background

VAS DC305 Tip of the Month – Parlor Performance

Using the Parlor Performance Reports in DC305 can helps you take advantage of many of the benefits of daily milk meters plus look for cows that fail to produce the expected amount of milk.

Tulare, CA - 12 8 2017

This month’s VAS DC305 Tip is on parlor performance.    Using the Parlor Performance Reports in DC305 can helps you take advantage of many of the benefits of daily milk meters plus look for cows that fail to produce the expected amount of milk.

This data will help you:  
1.	Find meters that are not functing properly
2.	Identify cows milk in wrong pens
3.	Monitor employee milking performance
4.	Evaluate changes in milking procedures to determine their benefits or detriment
**The data for this information will vary from one meter manufacturer to another.

There are 2 Parlor Performance reports in DC305, one from the MILK command and one from the PARLOR command.  While they are very similar, there are two major differences.  MILK parlor performance is from the standpoint of the cows and where they located in their pens in DC305, while the PARLOR is by pens in the presumed order they were milked.  The second difference is the MILK report lists errors and problems with the milkings while PARLOR report lists errors of cows found in wrong pens during milking.  For this article we will be looking at the PARLOR report.

The summary is of one milking (Fig 1).  Since this is a PARLOR report the pens are as the cows were millked in the parlor and the “Cows” column may better be described as the number of milk weights from the milking.  Even if the cows were not identified but the system knew they were there, they will be counted.  Most of the columns are self-explanatory but a couple that need explaination are deviation and Not ID.  The Deviation is the average deviation from expected milk.  The Not ID is the number from each pen that did not ID when they came in the parlor.  A negative number indicates that MORE cows were milked in that pen than what DC305 has.  This is usually due to mixed up cows.  The Summary portion of the report is very helpful to monitor milker performance.  Look at start times for consistancy, length of milking or negative not ID for number in wrong pens, total production per pen and average duration.  Average duration goals are for the first 25 pounds 4 minutes or less and for each additional 10 pounds .5 minutes or less.

The next section (Fig 2) shows the Meter Performance.  The best overall parlor efficiency measure is pounds of milk per hour per stall.  This requires high producing cows, fast milking cows with prompt milk removal and smooth, rapid parlor turnover.  Goal is, on three times a day milking, greater than 100 pounds per stall per hour is considered GOOD and greater than 130 pounds per stall per hour is considered EXCELLENT.  The best indicator of udder preparation and cow handling is the first 2 minutes of attachment.  Goal for three times a day milking is greater than 14.5 pounds.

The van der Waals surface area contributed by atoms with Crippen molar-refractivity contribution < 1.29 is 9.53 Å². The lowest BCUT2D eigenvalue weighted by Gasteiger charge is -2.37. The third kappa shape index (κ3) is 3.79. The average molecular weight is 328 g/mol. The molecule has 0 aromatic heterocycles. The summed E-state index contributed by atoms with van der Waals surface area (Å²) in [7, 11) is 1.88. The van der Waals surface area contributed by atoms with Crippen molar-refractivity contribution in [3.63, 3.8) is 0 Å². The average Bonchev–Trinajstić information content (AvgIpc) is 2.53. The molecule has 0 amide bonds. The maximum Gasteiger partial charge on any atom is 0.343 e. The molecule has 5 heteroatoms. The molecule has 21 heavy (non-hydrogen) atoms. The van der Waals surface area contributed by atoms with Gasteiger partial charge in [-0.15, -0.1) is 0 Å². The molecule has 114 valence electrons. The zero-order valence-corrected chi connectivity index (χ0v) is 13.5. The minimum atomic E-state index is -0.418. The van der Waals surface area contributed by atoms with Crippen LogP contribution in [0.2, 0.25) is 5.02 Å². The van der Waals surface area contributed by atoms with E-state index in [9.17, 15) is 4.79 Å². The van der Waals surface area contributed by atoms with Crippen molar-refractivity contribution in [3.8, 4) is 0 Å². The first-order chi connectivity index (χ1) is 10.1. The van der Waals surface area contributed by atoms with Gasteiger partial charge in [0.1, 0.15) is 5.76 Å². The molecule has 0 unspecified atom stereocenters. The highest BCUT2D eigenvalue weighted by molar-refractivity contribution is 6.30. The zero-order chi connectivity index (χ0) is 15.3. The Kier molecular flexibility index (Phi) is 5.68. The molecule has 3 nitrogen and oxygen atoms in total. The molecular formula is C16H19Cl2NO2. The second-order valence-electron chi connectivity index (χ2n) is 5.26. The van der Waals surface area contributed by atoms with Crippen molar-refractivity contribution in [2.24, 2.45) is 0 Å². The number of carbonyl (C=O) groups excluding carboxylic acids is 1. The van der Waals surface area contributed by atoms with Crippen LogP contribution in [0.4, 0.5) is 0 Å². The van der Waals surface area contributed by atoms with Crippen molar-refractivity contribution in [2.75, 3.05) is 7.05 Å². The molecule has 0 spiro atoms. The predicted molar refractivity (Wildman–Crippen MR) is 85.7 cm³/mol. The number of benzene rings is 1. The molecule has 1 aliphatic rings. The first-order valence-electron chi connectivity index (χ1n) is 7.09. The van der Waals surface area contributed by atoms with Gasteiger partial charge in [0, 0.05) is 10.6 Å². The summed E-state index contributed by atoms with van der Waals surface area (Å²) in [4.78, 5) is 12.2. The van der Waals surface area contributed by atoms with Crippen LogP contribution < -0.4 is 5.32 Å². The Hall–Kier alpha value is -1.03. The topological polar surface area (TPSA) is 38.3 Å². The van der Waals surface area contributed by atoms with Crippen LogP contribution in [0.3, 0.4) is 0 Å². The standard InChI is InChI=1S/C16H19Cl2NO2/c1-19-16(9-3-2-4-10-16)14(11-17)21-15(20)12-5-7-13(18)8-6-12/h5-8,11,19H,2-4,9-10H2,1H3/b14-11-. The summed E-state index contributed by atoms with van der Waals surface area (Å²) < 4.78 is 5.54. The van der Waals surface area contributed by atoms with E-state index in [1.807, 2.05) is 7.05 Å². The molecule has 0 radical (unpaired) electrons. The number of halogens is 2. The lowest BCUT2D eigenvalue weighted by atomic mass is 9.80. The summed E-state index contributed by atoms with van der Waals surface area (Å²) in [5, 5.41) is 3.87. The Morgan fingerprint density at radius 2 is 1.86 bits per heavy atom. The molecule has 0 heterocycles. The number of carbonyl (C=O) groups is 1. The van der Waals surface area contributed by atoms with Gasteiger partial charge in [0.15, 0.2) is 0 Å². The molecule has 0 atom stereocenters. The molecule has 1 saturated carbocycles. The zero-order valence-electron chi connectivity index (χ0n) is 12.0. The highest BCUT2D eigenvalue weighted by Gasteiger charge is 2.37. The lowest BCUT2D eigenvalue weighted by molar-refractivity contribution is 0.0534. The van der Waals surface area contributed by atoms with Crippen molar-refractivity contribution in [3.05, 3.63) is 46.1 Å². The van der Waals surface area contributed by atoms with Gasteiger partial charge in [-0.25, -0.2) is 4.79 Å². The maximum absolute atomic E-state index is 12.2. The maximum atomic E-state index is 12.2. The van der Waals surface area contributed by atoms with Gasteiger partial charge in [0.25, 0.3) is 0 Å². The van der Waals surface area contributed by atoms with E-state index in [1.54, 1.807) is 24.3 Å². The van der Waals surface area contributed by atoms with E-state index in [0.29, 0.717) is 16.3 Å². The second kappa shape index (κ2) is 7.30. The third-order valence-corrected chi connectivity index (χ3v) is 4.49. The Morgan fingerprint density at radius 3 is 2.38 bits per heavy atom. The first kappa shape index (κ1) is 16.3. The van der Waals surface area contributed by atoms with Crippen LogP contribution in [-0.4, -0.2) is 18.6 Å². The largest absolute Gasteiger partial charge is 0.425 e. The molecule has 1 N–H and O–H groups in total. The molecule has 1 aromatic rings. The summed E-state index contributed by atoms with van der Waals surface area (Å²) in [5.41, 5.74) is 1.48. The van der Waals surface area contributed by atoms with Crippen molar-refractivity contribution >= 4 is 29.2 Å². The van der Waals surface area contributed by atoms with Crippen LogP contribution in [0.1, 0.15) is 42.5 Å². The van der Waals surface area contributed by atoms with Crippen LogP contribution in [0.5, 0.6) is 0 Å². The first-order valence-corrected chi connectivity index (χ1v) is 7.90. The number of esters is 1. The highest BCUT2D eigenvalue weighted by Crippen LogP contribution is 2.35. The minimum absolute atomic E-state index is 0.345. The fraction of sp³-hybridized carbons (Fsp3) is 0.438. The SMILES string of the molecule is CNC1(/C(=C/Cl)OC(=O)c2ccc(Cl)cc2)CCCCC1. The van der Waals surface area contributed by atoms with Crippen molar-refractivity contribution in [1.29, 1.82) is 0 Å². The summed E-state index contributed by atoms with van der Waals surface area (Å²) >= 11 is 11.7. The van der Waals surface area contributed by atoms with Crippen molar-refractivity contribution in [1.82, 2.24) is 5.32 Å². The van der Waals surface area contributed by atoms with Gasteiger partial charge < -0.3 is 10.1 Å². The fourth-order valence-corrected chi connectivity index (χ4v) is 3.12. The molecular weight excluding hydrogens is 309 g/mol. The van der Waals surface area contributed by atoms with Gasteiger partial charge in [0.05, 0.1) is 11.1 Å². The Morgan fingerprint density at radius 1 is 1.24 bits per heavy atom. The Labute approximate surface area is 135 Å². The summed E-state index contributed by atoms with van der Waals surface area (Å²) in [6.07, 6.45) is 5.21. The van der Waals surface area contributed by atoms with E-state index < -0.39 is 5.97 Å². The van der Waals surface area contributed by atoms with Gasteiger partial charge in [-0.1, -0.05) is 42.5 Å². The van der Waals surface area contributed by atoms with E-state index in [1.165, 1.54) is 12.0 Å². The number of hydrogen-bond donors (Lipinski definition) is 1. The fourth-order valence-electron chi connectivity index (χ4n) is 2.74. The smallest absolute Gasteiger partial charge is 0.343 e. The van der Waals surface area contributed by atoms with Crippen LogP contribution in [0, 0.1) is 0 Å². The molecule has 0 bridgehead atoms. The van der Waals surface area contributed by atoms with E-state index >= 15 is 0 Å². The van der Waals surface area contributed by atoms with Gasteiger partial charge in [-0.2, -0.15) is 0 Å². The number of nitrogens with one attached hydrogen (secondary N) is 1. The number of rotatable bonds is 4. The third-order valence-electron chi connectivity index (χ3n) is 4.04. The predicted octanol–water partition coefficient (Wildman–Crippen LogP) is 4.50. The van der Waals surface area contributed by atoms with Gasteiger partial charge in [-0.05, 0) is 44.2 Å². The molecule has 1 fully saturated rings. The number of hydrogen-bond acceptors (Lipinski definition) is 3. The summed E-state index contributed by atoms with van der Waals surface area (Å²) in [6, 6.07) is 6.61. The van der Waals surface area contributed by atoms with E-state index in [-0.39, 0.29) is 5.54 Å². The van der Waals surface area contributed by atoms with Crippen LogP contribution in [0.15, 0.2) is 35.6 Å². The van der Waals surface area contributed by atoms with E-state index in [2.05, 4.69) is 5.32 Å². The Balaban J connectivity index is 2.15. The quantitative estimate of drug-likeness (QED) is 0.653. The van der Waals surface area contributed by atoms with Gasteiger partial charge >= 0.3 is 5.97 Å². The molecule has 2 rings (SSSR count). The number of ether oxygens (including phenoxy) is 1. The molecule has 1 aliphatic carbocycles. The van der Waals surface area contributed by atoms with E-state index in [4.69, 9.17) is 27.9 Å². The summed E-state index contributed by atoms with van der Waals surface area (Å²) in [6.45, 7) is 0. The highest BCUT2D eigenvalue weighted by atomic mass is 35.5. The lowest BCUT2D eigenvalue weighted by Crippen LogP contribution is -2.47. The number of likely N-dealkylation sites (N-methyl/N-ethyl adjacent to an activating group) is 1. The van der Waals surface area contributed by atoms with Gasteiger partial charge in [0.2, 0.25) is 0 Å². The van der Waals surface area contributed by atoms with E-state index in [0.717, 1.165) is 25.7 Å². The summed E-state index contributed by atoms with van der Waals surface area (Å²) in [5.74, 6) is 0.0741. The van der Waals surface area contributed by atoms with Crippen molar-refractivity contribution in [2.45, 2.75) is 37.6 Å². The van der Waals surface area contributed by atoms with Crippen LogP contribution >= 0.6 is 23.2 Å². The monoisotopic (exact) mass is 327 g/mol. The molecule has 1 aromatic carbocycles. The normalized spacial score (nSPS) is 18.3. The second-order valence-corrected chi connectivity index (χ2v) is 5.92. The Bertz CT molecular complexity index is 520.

Meter Function (Fig 3) is a very important sections which can let you know that a meter is not working correctly before you would normall recognize it.  This section will show any stall that was out of tolerance for that milking.  If you are seeing the same stall each milking, attention is needed.  It shows the stall only if it is out of tolerance. In Fig 4 you will see that stall 3 is flagged for time, mode and MDet (manual detact).  Looking at the MDet of 29 which is out of the tolerance of 14.   This is a meter that needs to be looked at for malfuctioning. 

PARLOR also has a very useful graph (fig 4) which allows you to see a very good overall picture of that is happening in the parlor at a glance.  The left side of the graph is the stalls and the bottom the times.  Each box is a cow.  You are able to see how milkers are being attached, how long each cow is being milked by the length of the box, if cows are in wrong pens by mix colors, reattachs which are the white boxes and by hovering over any box see all the detail for that cow.

You are also able to look at historical milk data, back as long as you have had DairyComp and Daily Milk.  You will see in Fig 5, a graph showing the pounds of milk per stall, per hour.  You will see I have chosen to see it by milking.  Milking 1 and Milking 2 are looking good at over 100 pounds per stall, per hour.  Milking 3 actually is having times of very low production.  This is something that would be a red flag and need to be investigated as to why. See how Fig 6 is more consistent on all three milkings.

Parlor performance reports are extremely important for finding meters not functioning properly right away, monitoring employee milking performance and evaluating changes in milking procedures to assure an efficient running parlor.

Updates